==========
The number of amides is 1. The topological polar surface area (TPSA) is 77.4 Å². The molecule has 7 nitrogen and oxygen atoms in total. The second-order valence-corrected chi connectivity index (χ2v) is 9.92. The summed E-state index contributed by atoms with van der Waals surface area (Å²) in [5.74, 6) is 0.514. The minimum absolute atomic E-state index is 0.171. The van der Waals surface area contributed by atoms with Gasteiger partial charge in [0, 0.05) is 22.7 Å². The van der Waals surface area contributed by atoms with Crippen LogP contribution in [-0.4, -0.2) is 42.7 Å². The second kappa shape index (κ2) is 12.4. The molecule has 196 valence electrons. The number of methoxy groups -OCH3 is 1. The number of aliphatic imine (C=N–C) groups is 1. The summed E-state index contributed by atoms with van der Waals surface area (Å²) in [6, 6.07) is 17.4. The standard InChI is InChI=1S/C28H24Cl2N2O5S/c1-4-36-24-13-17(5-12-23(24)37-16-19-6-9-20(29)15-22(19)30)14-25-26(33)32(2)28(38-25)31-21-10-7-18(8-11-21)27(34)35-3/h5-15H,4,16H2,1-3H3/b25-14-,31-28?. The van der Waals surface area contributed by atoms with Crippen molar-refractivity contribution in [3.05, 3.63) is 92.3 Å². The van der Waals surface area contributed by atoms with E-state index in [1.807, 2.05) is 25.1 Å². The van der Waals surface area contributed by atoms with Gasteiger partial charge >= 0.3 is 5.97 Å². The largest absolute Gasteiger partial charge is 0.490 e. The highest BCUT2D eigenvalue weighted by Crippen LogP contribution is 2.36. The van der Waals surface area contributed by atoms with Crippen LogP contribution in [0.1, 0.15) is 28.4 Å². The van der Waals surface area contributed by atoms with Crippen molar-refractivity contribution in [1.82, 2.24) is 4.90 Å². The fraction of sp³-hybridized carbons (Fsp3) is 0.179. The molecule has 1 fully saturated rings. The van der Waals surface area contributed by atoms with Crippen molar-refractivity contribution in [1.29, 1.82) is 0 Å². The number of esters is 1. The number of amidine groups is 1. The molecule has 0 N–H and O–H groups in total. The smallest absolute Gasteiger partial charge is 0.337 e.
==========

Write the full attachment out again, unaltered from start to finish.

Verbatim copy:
The number of amides is 1. The topological polar surface area (TPSA) is 77.4 Å². The molecule has 7 nitrogen and oxygen atoms in total. The second-order valence-corrected chi connectivity index (χ2v) is 9.92. The summed E-state index contributed by atoms with van der Waals surface area (Å²) in [5.74, 6) is 0.514. The minimum absolute atomic E-state index is 0.171. The van der Waals surface area contributed by atoms with Gasteiger partial charge in [0, 0.05) is 22.7 Å². The van der Waals surface area contributed by atoms with Crippen LogP contribution in [-0.4, -0.2) is 42.7 Å². The second kappa shape index (κ2) is 12.4. The molecule has 196 valence electrons. The number of methoxy groups -OCH3 is 1. The number of aliphatic imine (C=N–C) groups is 1. The summed E-state index contributed by atoms with van der Waals surface area (Å²) in [6, 6.07) is 17.4. The standard InChI is InChI=1S/C28H24Cl2N2O5S/c1-4-36-24-13-17(5-12-23(24)37-16-19-6-9-20(29)15-22(19)30)14-25-26(33)32(2)28(38-25)31-21-10-7-18(8-11-21)27(34)35-3/h5-15H,4,16H2,1-3H3/b25-14-,31-28?. The van der Waals surface area contributed by atoms with Crippen molar-refractivity contribution in [3.05, 3.63) is 92.3 Å². The van der Waals surface area contributed by atoms with E-state index in [1.807, 2.05) is 25.1 Å². The van der Waals surface area contributed by atoms with Gasteiger partial charge >= 0.3 is 5.97 Å². The largest absolute Gasteiger partial charge is 0.490 e. The highest BCUT2D eigenvalue weighted by Crippen LogP contribution is 2.36. The van der Waals surface area contributed by atoms with Crippen LogP contribution in [0.1, 0.15) is 28.4 Å². The van der Waals surface area contributed by atoms with Crippen molar-refractivity contribution in [1.82, 2.24) is 4.90 Å². The fraction of sp³-hybridized carbons (Fsp3) is 0.179. The molecule has 1 fully saturated rings. The van der Waals surface area contributed by atoms with Crippen molar-refractivity contribution in [1.29, 1.82) is 0 Å². The number of esters is 1. The number of amidine groups is 1. The molecule has 0 N–H and O–H groups in total. The smallest absolute Gasteiger partial charge is 0.337 e.